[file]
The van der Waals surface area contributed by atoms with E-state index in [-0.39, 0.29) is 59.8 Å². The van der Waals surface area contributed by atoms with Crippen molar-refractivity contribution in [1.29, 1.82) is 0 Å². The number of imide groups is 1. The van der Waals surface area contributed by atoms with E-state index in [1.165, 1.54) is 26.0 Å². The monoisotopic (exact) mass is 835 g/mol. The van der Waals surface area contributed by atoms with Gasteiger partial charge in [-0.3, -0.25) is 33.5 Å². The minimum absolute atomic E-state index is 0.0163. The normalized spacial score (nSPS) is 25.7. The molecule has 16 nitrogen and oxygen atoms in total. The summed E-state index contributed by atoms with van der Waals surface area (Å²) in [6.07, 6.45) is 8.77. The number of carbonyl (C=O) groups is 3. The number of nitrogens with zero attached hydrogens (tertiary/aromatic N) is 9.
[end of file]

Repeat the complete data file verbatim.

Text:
The van der Waals surface area contributed by atoms with E-state index in [-0.39, 0.29) is 59.8 Å². The van der Waals surface area contributed by atoms with Crippen molar-refractivity contribution in [1.29, 1.82) is 0 Å². The number of imide groups is 1. The van der Waals surface area contributed by atoms with E-state index in [1.165, 1.54) is 26.0 Å². The monoisotopic (exact) mass is 835 g/mol. The van der Waals surface area contributed by atoms with Gasteiger partial charge in [-0.3, -0.25) is 33.5 Å². The minimum absolute atomic E-state index is 0.0163. The normalized spacial score (nSPS) is 25.7. The molecule has 16 nitrogen and oxygen atoms in total. The summed E-state index contributed by atoms with van der Waals surface area (Å²) in [6.07, 6.45) is 8.77. The number of carbonyl (C=O) groups is 3. The number of nitrogens with zero attached hydrogens (tertiary/aromatic N) is 9.